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2007 Lexus RX 400h

Hybrid technology pumps up an ordinary SUV

About.com Rating 4 Star Rating

By

2007 Lexus RX 400h

There are few external clues on the RX 400h that you're driving a hybrid.

Photo © Jason Fogelson
You're a luxury car maker, and your top selling vehicle is a very good Crossover SUV. Sales threaten to stagnate, and you've got to move ahead with the times. How do you make a good SUV into an excellent SUV? Add a hybrid gas/electric drive system. That's just what the good folks at Lexus did with their 2007 Lexus RX 400h. The 2007 Lexus RX 400h carries a base price of $41,180 ($49,110 as tested), a 4 year/50,000 mile basic warranty, a 5 year/70,000 mile powertrain warranty and an EPA estimate of 32 mpg city/27 mpg highway. So, how well does the luxury hybrid SUV work on a day-to-day basis?

First Glance

In case you haven't visited it yet, you should take a look at About.com's Alternative Fuels site. Christine and Scott Gable, the Guides there, do a great job of explaining the ins and outs of hybrids, and other alternatives like ethanol, bio-diesel and hydrogen fuel cells. As your Guide to SUVs, I have to be concerned about rising fuel prices and alternative fuels. They gravely affect the future of the SUV, and indeed, the future of private transportation in general. But the focus of the reviews on this site isn't on the future, it's on the present -- how do the SUVs that we drive today look, feel and perform?

There are few external clues on the RX 400h that you're driving a hybrid. There's the lowercase "h" on the nameplate, of course, and a couple of inch-high "hybrid" descriptors along the body side molding. Other than that, the 400h looks just like any other RX -- that is, teardrop-shaped, inoffensive and kind of conservative. You get the same 17" alloy wheels, the same restrained use of chrome trim, the same big headlights and taillights. Fit and finish are great, as they are on all Lexus models that I've encountered to date. Deep rich paint, even seams and gaps, incredible attention to detail from stem to stern.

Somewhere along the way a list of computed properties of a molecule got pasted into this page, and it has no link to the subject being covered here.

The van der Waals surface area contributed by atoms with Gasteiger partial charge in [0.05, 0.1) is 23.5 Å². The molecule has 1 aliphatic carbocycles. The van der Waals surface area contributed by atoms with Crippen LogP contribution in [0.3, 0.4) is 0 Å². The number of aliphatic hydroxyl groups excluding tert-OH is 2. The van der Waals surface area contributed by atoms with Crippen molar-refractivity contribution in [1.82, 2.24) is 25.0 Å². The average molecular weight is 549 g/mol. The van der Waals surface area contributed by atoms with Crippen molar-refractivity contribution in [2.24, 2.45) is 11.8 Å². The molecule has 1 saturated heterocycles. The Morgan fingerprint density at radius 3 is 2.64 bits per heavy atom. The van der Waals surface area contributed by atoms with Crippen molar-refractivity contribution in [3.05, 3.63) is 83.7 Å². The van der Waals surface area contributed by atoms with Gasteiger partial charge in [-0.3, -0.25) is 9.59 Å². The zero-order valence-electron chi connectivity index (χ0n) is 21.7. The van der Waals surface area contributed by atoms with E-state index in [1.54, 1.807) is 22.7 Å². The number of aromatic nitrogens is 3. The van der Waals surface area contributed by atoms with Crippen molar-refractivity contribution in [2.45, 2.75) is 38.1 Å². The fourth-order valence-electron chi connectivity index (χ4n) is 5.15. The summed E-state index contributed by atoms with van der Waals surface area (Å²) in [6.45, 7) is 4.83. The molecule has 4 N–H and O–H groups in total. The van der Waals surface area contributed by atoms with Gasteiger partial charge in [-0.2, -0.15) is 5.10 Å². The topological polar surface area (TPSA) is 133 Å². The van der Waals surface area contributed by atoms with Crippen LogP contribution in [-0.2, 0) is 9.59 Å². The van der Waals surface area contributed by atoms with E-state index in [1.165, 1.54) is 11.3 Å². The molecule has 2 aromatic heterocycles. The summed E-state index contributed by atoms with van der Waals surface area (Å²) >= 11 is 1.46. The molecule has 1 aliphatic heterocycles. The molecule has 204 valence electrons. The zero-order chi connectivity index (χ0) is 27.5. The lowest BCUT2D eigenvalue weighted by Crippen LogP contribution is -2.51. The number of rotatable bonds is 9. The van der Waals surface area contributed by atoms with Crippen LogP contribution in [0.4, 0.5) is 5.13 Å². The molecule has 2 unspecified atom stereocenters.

If you're looking to impress the neighbors with your green status, a Prius is much better advertising.

Continued below . . .

In the Driver's Seat

The RX 400h's instrument panel and controls betray the fact that something new and different is going on behind the curtain.

Photo © Jason Fogelson
Inside the RX 400h are the same comfortable, slightly overstuffed seats and the same basic layout as the RX 350, but things look a little more modern, and a little more plain. RX 350 wears a small amount of real wood trim on the center console and on the door panels; RX 400h is wood trim-free. I didn't miss it at all -- though Lexus uses quality wood in its vehicles, I'd rather see great plastics and select metalwork in my cabin. Wood is a difficult material that countermands engineering precision -- it's a throwback to the old days of coachmaking, a quaint anachronistic touch that's too often just shorthand for luxury in new vehicles.

The RX 400h's instrument panel and controls betray the fact that something new and different is going on behind the curtain. Where you would expect to find a tachometer, RX 400h has a power meter -- an analog needle display that shows how much battery power is available and how it's being used at any given moment. You can use this information to drive in a fashion that will recharge your batteries, which will increase your performance. Or you can ignore the gauge, and drive your hybrid just like a gas-only SUV.